Trajectory of Long-Term Outcome in Severe Pediatric Diffuse Axonal Injury: An Exploratory Study

Shih Shan Lang, Todd Kilbaugh, Stuart Friess, Susan Sotardi, Chong Tae Kim, Vanessa Mazandi, Bingqing Zhang, Phillip B. Storm, Gregory G. Heuer, Alexander Tucker, Steve B. Ampah, Heather Griffis, Ramesh Raghupathi, Jimmy W. Huh

Research output: Contribution to journalArticlepeer-review

Abstract

Introduction: Pediatric severe traumatic brain injury (TBI) is one of the leading causes of disability and death. One of the classic pathoanatomic brain injury lesions following severe pediatric TBI is diffuse (multifocal) axonal injury (DAI). In this single institution study, our overarching goal was to describe the clinical characteristics and long-term outcome trajectory of severe pediatric TBI patients with DAI. Methods: Pediatric patients (<18 years of age) with severe TBI who had DAI were retrospectively reviewed. We evaluated the effect of age, sex, Glasgow Coma Scale (GCS) score, early fever ≥ 38.5°C during the first day post-injury, the extent of ICP-directed therapy needed with the Pediatric Intensity Level of Therapy (PILOT) score, and MRI within the first week following trauma and analyzed their association with outcome using the Glasgow Outcome Score—Extended (GOS-E) scale at discharge, 6 months, 1, 5, and 10 years following injury. Results: Fifty-six pediatric patients with severe traumatic DAI were analyzed. The majority of the patients were >5 years of age and male. There were 2 mortalities. At discharge, 56% (30/54) of the surviving patients had unfavorable outcome. Sixty five percent (35/54) of surviving children were followed up to 10 years post-injury, and 71% (25/35) of them made a favorable recovery. Early fever and extensive DAI on MRI were associated with worse long-term outcomes. Conclusion: We describe the long-term trajectory outcome of severe pediatric TBI patients with pure DAI. While this was a single institution study with a small sample size, the majority of the children survived. Over one-third of our surviving children were lost to follow-up. Of the surviving children who had follow-up for 10 years after injury, the majority of these children made a favorable recovery.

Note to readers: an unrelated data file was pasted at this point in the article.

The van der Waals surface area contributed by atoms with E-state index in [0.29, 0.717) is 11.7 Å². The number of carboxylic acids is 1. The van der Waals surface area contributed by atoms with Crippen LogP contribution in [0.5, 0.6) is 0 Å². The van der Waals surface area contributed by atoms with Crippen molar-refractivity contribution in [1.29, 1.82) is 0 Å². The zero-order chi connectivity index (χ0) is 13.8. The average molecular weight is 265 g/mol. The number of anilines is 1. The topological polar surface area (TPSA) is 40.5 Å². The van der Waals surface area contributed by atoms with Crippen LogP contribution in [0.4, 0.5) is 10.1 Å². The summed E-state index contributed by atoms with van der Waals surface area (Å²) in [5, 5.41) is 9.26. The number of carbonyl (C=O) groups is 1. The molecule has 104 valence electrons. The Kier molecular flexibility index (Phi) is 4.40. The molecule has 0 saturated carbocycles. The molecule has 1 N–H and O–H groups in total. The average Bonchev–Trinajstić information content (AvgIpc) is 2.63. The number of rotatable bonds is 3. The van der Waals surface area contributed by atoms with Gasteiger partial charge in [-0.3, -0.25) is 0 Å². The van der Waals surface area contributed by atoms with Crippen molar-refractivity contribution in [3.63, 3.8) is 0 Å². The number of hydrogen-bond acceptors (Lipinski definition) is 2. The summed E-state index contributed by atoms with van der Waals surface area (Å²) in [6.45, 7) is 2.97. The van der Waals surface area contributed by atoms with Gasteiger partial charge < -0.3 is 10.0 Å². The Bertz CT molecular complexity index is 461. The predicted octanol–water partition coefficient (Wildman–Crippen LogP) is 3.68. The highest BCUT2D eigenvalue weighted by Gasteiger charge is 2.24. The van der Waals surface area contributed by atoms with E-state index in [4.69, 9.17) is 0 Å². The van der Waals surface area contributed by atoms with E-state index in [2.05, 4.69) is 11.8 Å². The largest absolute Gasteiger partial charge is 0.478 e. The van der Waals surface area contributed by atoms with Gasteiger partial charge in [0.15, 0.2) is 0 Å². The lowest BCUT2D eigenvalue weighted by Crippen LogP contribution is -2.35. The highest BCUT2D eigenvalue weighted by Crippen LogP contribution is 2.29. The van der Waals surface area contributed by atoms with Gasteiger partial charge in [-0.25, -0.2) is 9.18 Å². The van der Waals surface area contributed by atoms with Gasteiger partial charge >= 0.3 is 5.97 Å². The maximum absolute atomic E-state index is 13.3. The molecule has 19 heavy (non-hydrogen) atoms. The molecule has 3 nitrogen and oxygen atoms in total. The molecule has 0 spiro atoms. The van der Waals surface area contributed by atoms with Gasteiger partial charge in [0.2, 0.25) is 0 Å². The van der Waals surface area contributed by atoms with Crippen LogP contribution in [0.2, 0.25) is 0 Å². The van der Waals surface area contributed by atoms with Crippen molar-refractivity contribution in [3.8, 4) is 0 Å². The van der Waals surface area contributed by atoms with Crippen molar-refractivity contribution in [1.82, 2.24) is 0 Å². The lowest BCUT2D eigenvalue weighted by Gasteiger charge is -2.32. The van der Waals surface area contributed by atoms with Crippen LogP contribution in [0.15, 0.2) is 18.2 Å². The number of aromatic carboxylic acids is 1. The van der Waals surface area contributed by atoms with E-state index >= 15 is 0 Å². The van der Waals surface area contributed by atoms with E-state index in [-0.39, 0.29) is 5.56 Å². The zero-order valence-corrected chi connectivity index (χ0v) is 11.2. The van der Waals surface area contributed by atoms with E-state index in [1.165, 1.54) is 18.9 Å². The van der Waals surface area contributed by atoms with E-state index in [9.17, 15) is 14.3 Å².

Original languageEnglish
Article number704576
JournalFrontiers in Neurology
Volume12
DOIs
StatePublished - Sep 14 2021

Keywords

  • diffuse axonal injury (DAI)
  • fever
  • intracranial hypertension (IH)
  • outcome
  • pediatric
  • traumatic brain injury

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